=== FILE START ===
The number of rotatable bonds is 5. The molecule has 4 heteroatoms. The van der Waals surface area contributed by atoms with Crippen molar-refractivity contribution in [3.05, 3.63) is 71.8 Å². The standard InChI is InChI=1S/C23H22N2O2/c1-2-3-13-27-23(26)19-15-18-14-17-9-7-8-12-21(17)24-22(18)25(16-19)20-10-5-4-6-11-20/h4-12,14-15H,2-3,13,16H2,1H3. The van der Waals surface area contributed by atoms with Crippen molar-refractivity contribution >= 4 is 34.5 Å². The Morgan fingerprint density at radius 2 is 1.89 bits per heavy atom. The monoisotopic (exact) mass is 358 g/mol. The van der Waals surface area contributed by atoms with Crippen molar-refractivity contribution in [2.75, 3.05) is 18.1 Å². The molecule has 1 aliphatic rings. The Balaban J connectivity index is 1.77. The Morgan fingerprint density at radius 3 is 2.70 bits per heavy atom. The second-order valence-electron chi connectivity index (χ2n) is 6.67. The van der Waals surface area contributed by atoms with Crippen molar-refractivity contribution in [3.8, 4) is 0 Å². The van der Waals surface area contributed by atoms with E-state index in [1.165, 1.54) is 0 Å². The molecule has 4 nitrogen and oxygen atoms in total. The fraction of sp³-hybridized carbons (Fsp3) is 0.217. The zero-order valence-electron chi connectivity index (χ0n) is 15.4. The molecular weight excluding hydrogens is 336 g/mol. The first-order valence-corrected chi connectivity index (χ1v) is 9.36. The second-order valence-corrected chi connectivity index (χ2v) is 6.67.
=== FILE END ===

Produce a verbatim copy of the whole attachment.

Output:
The number of rotatable bonds is 5. The molecule has 4 heteroatoms. The van der Waals surface area contributed by atoms with Crippen molar-refractivity contribution in [3.05, 3.63) is 71.8 Å². The standard InChI is InChI=1S/C23H22N2O2/c1-2-3-13-27-23(26)19-15-18-14-17-9-7-8-12-21(17)24-22(18)25(16-19)20-10-5-4-6-11-20/h4-12,14-15H,2-3,13,16H2,1H3. The van der Waals surface area contributed by atoms with Crippen molar-refractivity contribution >= 4 is 34.5 Å². The Morgan fingerprint density at radius 2 is 1.89 bits per heavy atom. The monoisotopic (exact) mass is 358 g/mol. The van der Waals surface area contributed by atoms with Crippen molar-refractivity contribution in [2.75, 3.05) is 18.1 Å². The molecule has 1 aliphatic rings. The Balaban J connectivity index is 1.77. The Morgan fingerprint density at radius 3 is 2.70 bits per heavy atom. The second-order valence-electron chi connectivity index (χ2n) is 6.67. The van der Waals surface area contributed by atoms with Crippen molar-refractivity contribution in [3.8, 4) is 0 Å². The van der Waals surface area contributed by atoms with E-state index in [1.165, 1.54) is 0 Å². The molecule has 4 nitrogen and oxygen atoms in total. The fraction of sp³-hybridized carbons (Fsp3) is 0.217. The zero-order valence-electron chi connectivity index (χ0n) is 15.4. The molecular weight excluding hydrogens is 336 g/mol. The first-order valence-corrected chi connectivity index (χ1v) is 9.36. The second-order valence-corrected chi connectivity index (χ2v) is 6.67.